Sunday, June 22, 2014
Where has the time gone? Sixteen months have passed since I last posted. Since then we have come to know our house much better, and so far our opinions have been quite positive. I've gotten a better understanding of the PAHS system and thermal mass and will try to give an update. I'll also talk briefly about the moisture problem in our house, which is likely not what most would think.
Last winter was probably colder than we've had in decades, and it damaged many of our fruit trees and flowers. Numerous nights we had temperatures between -10°F and -20°F, and some days the temperature barely climbed to 0°F. But we stayed toasty inside with lots of sunny solar-heating days and burning 2 1/2 cords of hedge wood. We ran out of wood in the middle of March, but we still stayed comfortable through the unseasonably cold spring. It is ironic that our indoor spring temperatures averaged maybe 6°F colder than our indoor winter temperatures.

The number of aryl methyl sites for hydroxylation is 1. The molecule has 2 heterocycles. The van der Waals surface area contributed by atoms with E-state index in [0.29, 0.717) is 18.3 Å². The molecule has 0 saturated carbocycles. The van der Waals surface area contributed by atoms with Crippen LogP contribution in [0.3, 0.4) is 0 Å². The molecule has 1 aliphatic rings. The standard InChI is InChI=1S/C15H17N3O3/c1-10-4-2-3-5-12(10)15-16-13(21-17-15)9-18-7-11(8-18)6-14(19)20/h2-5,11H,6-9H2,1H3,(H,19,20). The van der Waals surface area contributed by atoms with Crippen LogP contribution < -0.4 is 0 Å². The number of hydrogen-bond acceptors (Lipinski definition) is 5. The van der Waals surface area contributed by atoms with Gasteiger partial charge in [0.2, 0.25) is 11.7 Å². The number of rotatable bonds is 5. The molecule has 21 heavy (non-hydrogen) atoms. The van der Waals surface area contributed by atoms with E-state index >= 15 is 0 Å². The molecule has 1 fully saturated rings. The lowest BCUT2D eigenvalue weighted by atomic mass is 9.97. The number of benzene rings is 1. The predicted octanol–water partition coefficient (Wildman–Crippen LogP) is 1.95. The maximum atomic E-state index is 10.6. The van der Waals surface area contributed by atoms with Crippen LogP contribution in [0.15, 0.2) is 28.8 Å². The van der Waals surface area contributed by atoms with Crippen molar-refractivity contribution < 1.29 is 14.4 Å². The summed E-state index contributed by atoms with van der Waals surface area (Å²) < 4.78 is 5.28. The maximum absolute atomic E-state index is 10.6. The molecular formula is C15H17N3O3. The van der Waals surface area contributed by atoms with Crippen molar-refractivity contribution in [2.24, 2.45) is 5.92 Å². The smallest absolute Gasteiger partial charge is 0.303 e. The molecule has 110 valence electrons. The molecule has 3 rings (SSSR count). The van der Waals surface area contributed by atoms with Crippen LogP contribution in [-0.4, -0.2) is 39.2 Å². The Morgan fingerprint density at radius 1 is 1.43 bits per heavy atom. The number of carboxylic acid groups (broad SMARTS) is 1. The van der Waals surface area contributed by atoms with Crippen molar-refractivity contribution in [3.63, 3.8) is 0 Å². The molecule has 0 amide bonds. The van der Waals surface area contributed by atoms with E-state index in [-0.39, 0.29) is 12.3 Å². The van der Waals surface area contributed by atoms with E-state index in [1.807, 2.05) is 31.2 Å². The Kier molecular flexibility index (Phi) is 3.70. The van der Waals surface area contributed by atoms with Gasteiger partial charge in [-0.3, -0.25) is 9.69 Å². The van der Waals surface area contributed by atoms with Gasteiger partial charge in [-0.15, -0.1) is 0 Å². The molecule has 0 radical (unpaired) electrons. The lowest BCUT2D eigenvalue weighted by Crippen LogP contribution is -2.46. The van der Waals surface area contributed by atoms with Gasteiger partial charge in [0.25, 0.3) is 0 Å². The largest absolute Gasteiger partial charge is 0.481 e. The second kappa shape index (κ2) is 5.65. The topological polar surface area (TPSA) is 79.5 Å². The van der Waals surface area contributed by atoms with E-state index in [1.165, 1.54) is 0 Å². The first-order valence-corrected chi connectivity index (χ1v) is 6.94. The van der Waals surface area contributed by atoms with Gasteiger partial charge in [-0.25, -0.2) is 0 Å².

Since late May our outdoor temperatures have been pushing close to 90°F, and our indoor temperatures haven't been taking notice. If anything, our indoor temperatures have stayed on the cool side, and this is the source of our peculiar moisture problem. Our house structure is very water resistant, and we have never seen moisture leaking in anywhere. In fact, the indoor humidity level has run in the 25-40% range all late fall, winter, and early spring. Only when the outdoor temperatures and humidity levels start to increase in late spring do we see indoor humidity levels begin to rise. Moisture comes in with the fresh air brought in through the air-circulation tubes. By early June our indoor humidity passed 60%, and we knew it was time to get out the dehumidifier and fire up the heat pump. Problem is that the heat pump doesn't run enough to lower the humidity, because the inside air doesn't warm up enough. So the dehumidifier does most of the work and adds a little heat.